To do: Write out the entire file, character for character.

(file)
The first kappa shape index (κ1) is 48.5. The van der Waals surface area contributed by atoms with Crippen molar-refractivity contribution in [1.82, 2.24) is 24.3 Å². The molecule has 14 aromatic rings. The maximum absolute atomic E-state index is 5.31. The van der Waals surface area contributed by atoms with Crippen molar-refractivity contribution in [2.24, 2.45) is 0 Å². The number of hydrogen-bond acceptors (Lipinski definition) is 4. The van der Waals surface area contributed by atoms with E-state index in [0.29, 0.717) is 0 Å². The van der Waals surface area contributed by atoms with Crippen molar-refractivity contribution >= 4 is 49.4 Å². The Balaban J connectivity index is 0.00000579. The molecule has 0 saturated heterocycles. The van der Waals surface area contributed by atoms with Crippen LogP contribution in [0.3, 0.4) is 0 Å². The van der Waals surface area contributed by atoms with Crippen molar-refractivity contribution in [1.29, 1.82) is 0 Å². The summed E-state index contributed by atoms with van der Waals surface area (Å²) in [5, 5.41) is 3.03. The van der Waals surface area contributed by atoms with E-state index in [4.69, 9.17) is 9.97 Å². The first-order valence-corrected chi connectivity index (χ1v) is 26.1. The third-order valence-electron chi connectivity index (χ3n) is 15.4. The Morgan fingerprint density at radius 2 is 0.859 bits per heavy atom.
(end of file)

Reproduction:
The first kappa shape index (κ1) is 48.5. The van der Waals surface area contributed by atoms with Crippen molar-refractivity contribution in [1.82, 2.24) is 24.3 Å². The molecule has 14 aromatic rings. The maximum absolute atomic E-state index is 5.31. The van der Waals surface area contributed by atoms with Crippen molar-refractivity contribution in [2.24, 2.45) is 0 Å². The number of hydrogen-bond acceptors (Lipinski definition) is 4. The van der Waals surface area contributed by atoms with E-state index in [0.29, 0.717) is 0 Å². The van der Waals surface area contributed by atoms with Crippen molar-refractivity contribution >= 4 is 49.4 Å². The Balaban J connectivity index is 0.00000579. The molecule has 0 saturated heterocycles. The van der Waals surface area contributed by atoms with Crippen LogP contribution in [0.3, 0.4) is 0 Å². The van der Waals surface area contributed by atoms with Crippen molar-refractivity contribution in [1.29, 1.82) is 0 Å². The summed E-state index contributed by atoms with van der Waals surface area (Å²) in [5, 5.41) is 3.03. The van der Waals surface area contributed by atoms with E-state index in [4.69, 9.17) is 9.97 Å². The first-order valence-corrected chi connectivity index (χ1v) is 26.1. The third-order valence-electron chi connectivity index (χ3n) is 15.4. The Morgan fingerprint density at radius 2 is 0.859 bits per heavy atom.